• Create BookmarkCreate Bookmark
  • Create Note or TagCreate Note or Tag
  • PrintPrint
Share this Page URL
Help

Introduction > How This Book Is Organized

How This Book Is Organized

Although this book advances logically from beginning to end, it's written so that you can jump in at any location, get the information you need quickly, and get out. You don't have to read it from start to finish, nor do you need to work through complex tutorials. (Even if you're familiar with the material, though, you should at least skim through the references, because the batch file language and Windows Script Host program have evolved considerably over the years.)

This book is broken into three major parts. Here's the skinny on each one:

  • Part I, “Scripting,” covers the Windows Script Host tool, introduces the VBScript programming language, discusses the use of Objects, and describes the process of writing and debugging scripts. It also provides a detailed reference for many of the scripting objects provided with Windows XP.

  • Part II, “The Command-Line Environment,” describes the Windows XP command language used to write batch files. The Batch language has been enhanced considerably since its origin in MS-DOS, and it has become a much more useful way to automate the manipulation of files and directories. Part II also discusses the command-line environment, MS-DOS emulation, and the ways to alter the command environment through Windows XP administrative tools. Finally, there is a guided tour of the 20 or so most important command-line programs provided with Windows XP, covering text file management, networking utilities, GUI shortcuts, and more.

  • Finally, the appendixes give you concise references and indexes to the scripting and command-line tools. Where appropriate, items include page references to the sections of the book where you can find more detailed discussions. There is also an index of sample scripts and batch files that you can use as a starting point for your own projects. You can download these scripts and files from www.helpwinxp.com/hood.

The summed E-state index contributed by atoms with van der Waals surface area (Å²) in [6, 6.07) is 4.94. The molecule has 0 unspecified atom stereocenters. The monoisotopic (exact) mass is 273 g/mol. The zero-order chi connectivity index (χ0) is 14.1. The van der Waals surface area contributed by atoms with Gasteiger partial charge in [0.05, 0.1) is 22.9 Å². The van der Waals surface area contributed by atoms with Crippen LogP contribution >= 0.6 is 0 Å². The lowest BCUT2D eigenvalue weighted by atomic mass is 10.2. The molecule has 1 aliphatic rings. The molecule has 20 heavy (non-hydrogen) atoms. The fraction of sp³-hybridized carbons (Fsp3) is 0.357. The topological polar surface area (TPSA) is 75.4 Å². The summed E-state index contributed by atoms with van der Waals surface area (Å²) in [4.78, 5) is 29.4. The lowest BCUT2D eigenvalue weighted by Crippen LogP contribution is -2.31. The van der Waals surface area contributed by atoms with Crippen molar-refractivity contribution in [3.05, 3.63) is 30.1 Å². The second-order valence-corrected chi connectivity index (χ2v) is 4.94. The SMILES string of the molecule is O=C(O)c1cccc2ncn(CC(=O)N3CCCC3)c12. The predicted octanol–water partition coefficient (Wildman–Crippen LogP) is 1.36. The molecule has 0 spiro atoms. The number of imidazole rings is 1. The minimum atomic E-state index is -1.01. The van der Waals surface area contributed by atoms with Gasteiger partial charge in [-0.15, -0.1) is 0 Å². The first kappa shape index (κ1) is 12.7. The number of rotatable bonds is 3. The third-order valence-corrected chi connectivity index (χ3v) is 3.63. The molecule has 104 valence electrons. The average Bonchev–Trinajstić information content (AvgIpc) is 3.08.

Within these sections, each chapter follows the same common pattern. An introduction explains a particular type of tool or programming scheme, a reference section describes the tool in exhausting detail, and finally a discussion shows how to use the tool to apply to real-world programs. I chose this structure because I want this book to serve both as a tutorial for readers who are new to these “Under the Hood” techniques and as a reference for readers who are familiar with the techniques, but just need a quick refresher.

I also want the material to be somewhat challenging. The early chapters on Windows Script Host and objects take more of a “tutorial” approach, but then the pace picks up. I hope that I leave you with some questions unanswered and a few puzzles unsolved, because in your own pursuit of answers, you'll learn more than you could from reading any book.

  • Creative Edge
  • Create BookmarkCreate Bookmark
  • Create Note or TagCreate Note or Tag
  • PrintPrint